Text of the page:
“The Immersion studio was a beautifully apt space to help me carry out my vision as it is equipped with multifaceted media tools such as audio, video and ambient lighting, which all innovatively work in tandem to create a unique and immersive experience. The room is also equipped with fantastic speakers which I utilized to play audio tracks whilst I lip-synced and performed to them. I can candidly admit that my vision and performance wouldn’t have been as impactful and creative had I not used the Immersion Studio nor sought the help and garnered the support of the Library’s fantastic staff and team. I highly encourage everyone to make use of this wonderful space!”
Earth’s Changing Surface class (GEOG 2111)
The Earth's Changing Surface class gives students a chance to learn about the processes that have created the landforms and landscapes around the world. In this exercise set up in the Immersion Studio, students study the glacial history of the Calgary region and look at exposures of sediments from Glacial Lake Calgary—a water body that covered this area around 16,000 years ago. Students get a chance to see the sediments and their distribution during field trips, which is followed up by a lab in the Immersion Studio to learn how to measure and map the various features and structures in the sediment exposure to determine past environmental conditions.
“The Immersion Studio has provided a whole new opportunity to meet learning outcomes of the course and connect students to their local environment, during class time, and no matter the weather! As the instructor, I was able to focus on helping students develop skills and complete the exercise, instead of supervising the movement of many students on a precarious slope. I still love taking students in the field and getting hands-on experience, and the Immersion Studio lets me extend that experience even further into the course in manageable chunks of time.”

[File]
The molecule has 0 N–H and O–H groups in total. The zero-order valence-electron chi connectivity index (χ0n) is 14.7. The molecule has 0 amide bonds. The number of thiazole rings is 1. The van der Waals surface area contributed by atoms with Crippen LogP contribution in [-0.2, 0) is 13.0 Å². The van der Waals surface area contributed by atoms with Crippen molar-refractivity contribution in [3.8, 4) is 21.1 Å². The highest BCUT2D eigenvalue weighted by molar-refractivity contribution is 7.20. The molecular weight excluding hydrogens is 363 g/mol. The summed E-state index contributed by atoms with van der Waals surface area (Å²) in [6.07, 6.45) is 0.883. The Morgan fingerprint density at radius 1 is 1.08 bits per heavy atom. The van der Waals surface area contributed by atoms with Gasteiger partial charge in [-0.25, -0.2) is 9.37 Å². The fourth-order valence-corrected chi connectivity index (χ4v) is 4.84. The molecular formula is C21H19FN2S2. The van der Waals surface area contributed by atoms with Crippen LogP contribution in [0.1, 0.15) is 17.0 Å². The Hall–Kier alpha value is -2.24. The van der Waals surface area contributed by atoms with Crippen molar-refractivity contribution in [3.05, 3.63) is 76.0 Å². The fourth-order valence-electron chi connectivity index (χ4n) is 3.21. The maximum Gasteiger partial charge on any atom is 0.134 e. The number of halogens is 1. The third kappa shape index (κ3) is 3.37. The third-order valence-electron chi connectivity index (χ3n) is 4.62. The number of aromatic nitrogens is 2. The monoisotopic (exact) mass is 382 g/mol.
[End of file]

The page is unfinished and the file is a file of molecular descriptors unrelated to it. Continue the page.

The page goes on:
To Kill a Mockingbird: A Journey Through Time
International Education, Academic English 3 course project (AE3)
Lead instructor, Rebecca Young has used the Immersion Studio to deepen students’ understanding of the classic novel To Kill A Mockingbird by Lee Harper. The custom development of in-room programming helped students visualize a connection between the book and what actually took place during the Great Depression and the decades following throughout the United States. This was facilitated through a sequence of mixed media that includes images, video, and real-life civil rights case content. Students refer to the visual and audio content that’s wrapped around the space to serve as the nucleus for class discussions and group assignments that incorporate themes from the novel, which is required reading for the course.
“The goal is to create a learning experience that is dynamic and engaging so that inhibitions around language are lessened allowing learners to participate in a variety of ways thereby activating their speaking, listening, reading and writing skills alongside the language systems of grammar, vocabulary and pronunciation.”